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Floyd L. Thompson

Floyd L. Thompson
Floyd L. Thompson
Credit: NASA

Dr. Floyd L. Thompson

Dr. Floyd L. Thompson (1898–1976) was the third Director of NASA Langley Research Center, serving in that capacity from 1960 to 1968. He was an outstanding Center leader during the challenging beginning of the crewed space flight era. He guided research leading to programs of international importance, including Project Mercury, the concept of erectable space vehicles which led to the development of Echo, the world’s first passive communications satellite; and the first solid-fueled launch vehicle, Scout, to propel a satellite into orbit.

Thompson was born in Salem, Michigan, graduated from high school in Salem in 1917, and served the following four years in the United States Navy. After his military service, he entered the University of Michigan and was awarded a bachelor of science degree in aeronautical engineering in June 1926.

He began his career at the NACA Langley Memorial Aeronautic Laboratory in 1926. At that time, the Langley had about 150 employees. Thompson specialized in flight instrumentation and operations, and pressure and loads measurements.  He conducted extensive research on a variety of configurations, including aircraft, seaplanes, and dirigibles.  He conducted performance analyses of the famous Navy airships, Akron and Los Angeles. He was the author or co-author of 20 technical reports. He became chief of the Flight Research Division in 1940, then progressed through various assignments to become Langley’s Chief of Research from 1945 to 1952. He was appointed Associate Director in charge of all research in 1952, and in May 1960, became Director of Langley, succeeding Dr. H.J.E. Reid.

Thompson served as the chairman of the Apollo 204 (later Apollo 1) Review Board, a committee of seven members, formed to investigate the tragic accident that occurred in January 1967, claiming the lives of astronauts Virgil I. “Gus” Grissom, Edward H. White II, and Roger B. Chaffee. He left Langley in May 1968 to become special assistant to the Administrator at NASA Headquarters, in Washington, D.C. In November 1968, he retired from active government service, but remained a consultant to the Administrator until January 1973.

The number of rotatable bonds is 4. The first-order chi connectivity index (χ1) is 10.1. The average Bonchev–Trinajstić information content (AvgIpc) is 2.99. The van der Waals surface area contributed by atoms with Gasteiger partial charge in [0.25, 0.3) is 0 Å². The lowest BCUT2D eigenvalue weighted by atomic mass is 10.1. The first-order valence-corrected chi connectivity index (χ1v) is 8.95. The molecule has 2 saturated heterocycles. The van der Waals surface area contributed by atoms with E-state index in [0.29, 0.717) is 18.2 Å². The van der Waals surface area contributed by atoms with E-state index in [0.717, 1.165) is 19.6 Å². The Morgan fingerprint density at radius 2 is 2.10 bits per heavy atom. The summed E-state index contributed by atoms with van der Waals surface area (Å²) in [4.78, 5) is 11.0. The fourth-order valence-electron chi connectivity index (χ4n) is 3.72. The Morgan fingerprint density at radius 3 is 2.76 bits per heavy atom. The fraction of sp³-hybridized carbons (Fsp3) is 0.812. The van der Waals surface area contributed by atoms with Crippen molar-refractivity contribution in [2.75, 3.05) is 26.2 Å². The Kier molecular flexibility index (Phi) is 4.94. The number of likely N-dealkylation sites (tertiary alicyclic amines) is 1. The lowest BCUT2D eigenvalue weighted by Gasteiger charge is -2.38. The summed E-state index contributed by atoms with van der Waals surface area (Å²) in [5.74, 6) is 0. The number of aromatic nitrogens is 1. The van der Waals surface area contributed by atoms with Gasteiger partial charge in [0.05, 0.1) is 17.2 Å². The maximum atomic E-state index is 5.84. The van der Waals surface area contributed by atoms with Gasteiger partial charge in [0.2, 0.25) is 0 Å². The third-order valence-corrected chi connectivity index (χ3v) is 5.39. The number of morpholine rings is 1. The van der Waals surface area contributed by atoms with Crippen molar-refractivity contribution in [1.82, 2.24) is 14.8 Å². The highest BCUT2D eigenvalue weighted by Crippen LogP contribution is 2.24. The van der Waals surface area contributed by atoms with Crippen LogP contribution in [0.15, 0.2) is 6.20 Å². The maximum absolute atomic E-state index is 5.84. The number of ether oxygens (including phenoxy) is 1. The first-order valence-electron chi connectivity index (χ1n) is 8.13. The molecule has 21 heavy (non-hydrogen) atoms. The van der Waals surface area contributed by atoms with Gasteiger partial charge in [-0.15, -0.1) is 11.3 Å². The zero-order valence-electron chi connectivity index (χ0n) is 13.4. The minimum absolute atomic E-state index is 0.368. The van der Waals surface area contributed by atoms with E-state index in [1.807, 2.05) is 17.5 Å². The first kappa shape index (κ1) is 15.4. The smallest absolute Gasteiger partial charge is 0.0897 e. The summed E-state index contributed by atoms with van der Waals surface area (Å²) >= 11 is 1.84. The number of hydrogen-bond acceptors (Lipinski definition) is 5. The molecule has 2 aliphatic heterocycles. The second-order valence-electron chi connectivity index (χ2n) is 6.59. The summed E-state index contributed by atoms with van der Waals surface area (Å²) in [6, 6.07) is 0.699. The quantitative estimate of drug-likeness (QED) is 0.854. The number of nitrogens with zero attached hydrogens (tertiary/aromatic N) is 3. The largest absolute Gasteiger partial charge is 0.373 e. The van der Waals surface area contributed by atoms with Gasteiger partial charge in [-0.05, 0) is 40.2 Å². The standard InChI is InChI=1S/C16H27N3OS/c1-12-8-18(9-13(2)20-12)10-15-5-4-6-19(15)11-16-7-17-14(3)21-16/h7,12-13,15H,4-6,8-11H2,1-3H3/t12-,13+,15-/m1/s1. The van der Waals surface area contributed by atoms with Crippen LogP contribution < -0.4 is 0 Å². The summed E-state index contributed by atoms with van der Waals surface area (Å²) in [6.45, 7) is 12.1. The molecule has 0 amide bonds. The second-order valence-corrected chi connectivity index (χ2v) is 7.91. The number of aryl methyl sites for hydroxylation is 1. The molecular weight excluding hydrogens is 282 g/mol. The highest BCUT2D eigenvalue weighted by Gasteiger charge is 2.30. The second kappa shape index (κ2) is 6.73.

He received many honors during his career. In 1949, he was elected a Fellow of the American Institute of Aeronautics and Astronautics (AIAA) and served as AIAA President in 1968. He was cited by the University of Michigan in 1953 as a distinguished alumnus in recognition of his outstanding career in the flight sciences, and was honored by the university again in June 1963 with an honorary degree of doctor of science. The College of William & Mary also awarded him an honorary degree of doctor of science in June 1963.

In May 1963, President John F. Kennedy presented the NASA Outstanding Leadership Medal to Thompson at ceremonies at the White House. He was honored by NASA “for his outstanding leadership of the scientists and engineers who were responsible for the original technical concepts and who comprised the nucleus of the development team for the space flight missions of the United States in Project Mercury.”

He was presented the Distinguished Service Award of the American Legion, Department of Virginia, in July 1963, and was selected by the Virginia State Exchange Clubs to receive the Distinguished Virginian Award for 1963. In 1967, he was presented the National Civil Service League’s Career Service Award for outstanding contributions and excellence in government, and the NASA Medal for Distinguished Service, in recognition of his many years of leadership in aeronautical and space research and development.

In 1974, Thompson received the coveted Guggenheim Medal, awarded “for notable achievement which shall tend to the advancement of aeronautics.” He was an honorary member of the Board of Directors of the Virginia Peninsula Chamber of Commerce, a trustee of the War Memorial Museum of Virginia in Newport News, and an honorary life member of the Engineers’ Club of the Virginia Peninsula.

Dr. Floyd Thompson passed away on July 10, 1976. He was survived by his wife, Jean G. Thompson, and three daughters.